Date Published: April 13, 2004
Publisher: Public Library of Science
Author(s): Mark Jung-Beeman, Edward M Bowden, Jason Haberman, Jennifer L Frymiare, Stella Arambel-Liu, Richard Greenblatt, Paul J Reber, John Kounios
Abstract: People sometimes solve problems with a unique process called insight, accompanied by an “Aha!” experience. It has long been unclear whether different cognitive and neural processes lead to insight versus noninsight solutions, or if solutions differ only in subsequent subjective feeling. Recent behavioral studies indicate distinct patterns of performance and suggest differential hemispheric involvement for insight and noninsight solutions. Subjects solved verbal problems, and after each correct solution indicated whether they solved with or without insight. We observed two objective neural correlates of insight. Functional magnetic resonance imaging (Experiment 1) revealed increased activity in the right hemisphere anterior superior temporal gyrus for insight relative to noninsight solutions. The same region was active during initial solving efforts. Scalp electroencephalogram recordings (Experiment 2) revealed a sudden burst of high-frequency (gamma-band) neural activity in the same area beginning 0.3 s prior to insight solutions. This right anterior temporal area is associated with making connections across distantly related information during comprehension. Although all problem solving relies on a largely shared cortical network, the sudden flash of insight occurs when solvers engage distinct neural and cognitive processes that allow them to see connections that previously eluded them.
Partial Text: According to legend, Archimedes shouted “Eureka!” (“I have found it!”) when he suddenly discovered that water displacement could be used to calculate density. Since then, “Eureka!,” or “Aha!,” has often been used to express the feeling one gets when solving a problem with insight. Insight is pervasive in human (and possibly animal [Epstein et al. 1984]) cognition, occurring in perception, memory retrieval, language comprehension, problem solving, and various forms of practical, artistic, and scientific creativity (Sternberg and Davidson 1995). The Archimedes legend has persisted over two millennia in part because it illustrates some of the key ways in which insight solutions differ from solutions achieved through more straightforward problem solving. We examine the neural bases of these different problem-solving methods.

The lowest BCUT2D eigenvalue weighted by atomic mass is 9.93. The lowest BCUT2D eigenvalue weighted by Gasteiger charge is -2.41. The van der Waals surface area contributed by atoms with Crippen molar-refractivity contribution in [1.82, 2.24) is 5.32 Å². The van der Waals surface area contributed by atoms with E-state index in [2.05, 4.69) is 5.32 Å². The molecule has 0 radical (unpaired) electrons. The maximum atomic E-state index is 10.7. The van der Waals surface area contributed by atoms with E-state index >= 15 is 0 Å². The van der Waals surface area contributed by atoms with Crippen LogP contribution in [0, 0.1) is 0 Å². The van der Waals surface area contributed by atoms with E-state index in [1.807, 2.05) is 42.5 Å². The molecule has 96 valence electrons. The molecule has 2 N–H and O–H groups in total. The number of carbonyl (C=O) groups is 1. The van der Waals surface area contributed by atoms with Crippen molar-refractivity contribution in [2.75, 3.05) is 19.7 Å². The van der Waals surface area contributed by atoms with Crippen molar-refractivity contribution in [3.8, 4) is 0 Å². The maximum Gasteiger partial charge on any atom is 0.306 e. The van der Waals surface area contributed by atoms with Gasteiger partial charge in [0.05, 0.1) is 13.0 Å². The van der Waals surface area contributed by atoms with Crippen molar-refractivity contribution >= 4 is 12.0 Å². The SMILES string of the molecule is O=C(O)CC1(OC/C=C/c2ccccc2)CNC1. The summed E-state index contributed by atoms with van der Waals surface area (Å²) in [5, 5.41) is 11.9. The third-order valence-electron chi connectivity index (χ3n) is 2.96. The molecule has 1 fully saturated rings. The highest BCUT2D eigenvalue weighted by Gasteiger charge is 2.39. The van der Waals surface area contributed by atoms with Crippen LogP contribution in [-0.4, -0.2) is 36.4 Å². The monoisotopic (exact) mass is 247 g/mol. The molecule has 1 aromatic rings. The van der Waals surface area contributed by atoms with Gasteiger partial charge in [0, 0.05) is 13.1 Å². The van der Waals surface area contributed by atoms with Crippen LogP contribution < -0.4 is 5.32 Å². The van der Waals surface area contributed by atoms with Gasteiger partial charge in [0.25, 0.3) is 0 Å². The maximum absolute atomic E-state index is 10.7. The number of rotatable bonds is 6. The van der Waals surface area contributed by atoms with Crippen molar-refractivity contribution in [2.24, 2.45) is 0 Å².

Complex problem solving requires a complex cortical network to encode the problem information, search memory for relevant information, evaluate this information, apply operators, and so forth. The FMRI and EEG results reported here conclusively demonstrate that solving verbal problems with insight requires at least one additional component to this cortical network, involving RH aSTG, that is less important to solving without insight. The insight effect in RH aSTG accords with the literature on integrating distant or novel semantic relations during language comprehension. When people comprehend (read or listen to) sentences or stories, neural activity increases in aSTG or temporal pole bilaterally more than when comprehending single words (Mazoyer et al. 1993; Bottini et al. 1994; Stowe et al. 1999; Humphries et al. 2001; Meyer et al. 2000). Neural activity increases in predominantly RH aSTG during tasks that emphasize integration across sentences to extract themes (St. George et al. 1999) or to form more coherent memories for stories (Mason and Just 2004). RH aSTG is also selectively active when subjects must generate the best ending to a sentence (Kircher et al. 2001) or mentally repair grammatically incorrect sentences (Meyer et al. 2000), both of which likely require intense semantic integration.